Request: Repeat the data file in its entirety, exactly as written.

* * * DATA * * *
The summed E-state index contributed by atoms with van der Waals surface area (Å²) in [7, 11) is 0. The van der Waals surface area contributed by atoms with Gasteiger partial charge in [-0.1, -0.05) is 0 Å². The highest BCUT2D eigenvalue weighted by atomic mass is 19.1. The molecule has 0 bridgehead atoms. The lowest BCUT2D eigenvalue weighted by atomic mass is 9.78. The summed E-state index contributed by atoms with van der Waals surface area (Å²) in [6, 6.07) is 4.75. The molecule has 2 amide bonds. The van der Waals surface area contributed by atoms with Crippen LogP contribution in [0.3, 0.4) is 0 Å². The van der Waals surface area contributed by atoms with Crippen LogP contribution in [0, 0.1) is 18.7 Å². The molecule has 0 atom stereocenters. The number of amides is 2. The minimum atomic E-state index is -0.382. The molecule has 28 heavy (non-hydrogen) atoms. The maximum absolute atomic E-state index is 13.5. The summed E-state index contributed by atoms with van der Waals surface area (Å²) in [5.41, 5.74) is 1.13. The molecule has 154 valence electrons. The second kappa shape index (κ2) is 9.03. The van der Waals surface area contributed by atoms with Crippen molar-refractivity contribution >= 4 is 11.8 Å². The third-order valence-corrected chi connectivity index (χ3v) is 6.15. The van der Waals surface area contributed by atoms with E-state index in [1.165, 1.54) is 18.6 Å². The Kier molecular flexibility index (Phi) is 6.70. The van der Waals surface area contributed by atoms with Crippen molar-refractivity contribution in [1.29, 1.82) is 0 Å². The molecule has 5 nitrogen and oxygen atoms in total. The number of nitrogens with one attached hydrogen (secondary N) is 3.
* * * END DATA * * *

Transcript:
The summed E-state index contributed by atoms with van der Waals surface area (Å²) in [7, 11) is 0. The van der Waals surface area contributed by atoms with Gasteiger partial charge in [-0.1, -0.05) is 0 Å². The highest BCUT2D eigenvalue weighted by atomic mass is 19.1. The molecule has 0 bridgehead atoms. The lowest BCUT2D eigenvalue weighted by atomic mass is 9.78. The summed E-state index contributed by atoms with van der Waals surface area (Å²) in [6, 6.07) is 4.75. The molecule has 2 amide bonds. The van der Waals surface area contributed by atoms with Crippen LogP contribution in [0.3, 0.4) is 0 Å². The van der Waals surface area contributed by atoms with Crippen LogP contribution in [0, 0.1) is 18.7 Å². The molecule has 0 atom stereocenters. The number of amides is 2. The minimum atomic E-state index is -0.382. The molecule has 28 heavy (non-hydrogen) atoms. The maximum absolute atomic E-state index is 13.5. The summed E-state index contributed by atoms with van der Waals surface area (Å²) in [5.41, 5.74) is 1.13. The molecule has 154 valence electrons. The second kappa shape index (κ2) is 9.03. The van der Waals surface area contributed by atoms with Crippen molar-refractivity contribution >= 4 is 11.8 Å². The third-order valence-corrected chi connectivity index (χ3v) is 6.15. The van der Waals surface area contributed by atoms with E-state index in [1.165, 1.54) is 18.6 Å². The Kier molecular flexibility index (Phi) is 6.70. The van der Waals surface area contributed by atoms with Crippen molar-refractivity contribution in [1.29, 1.82) is 0 Å². The molecule has 5 nitrogen and oxygen atoms in total. The number of nitrogens with one attached hydrogen (secondary N) is 3.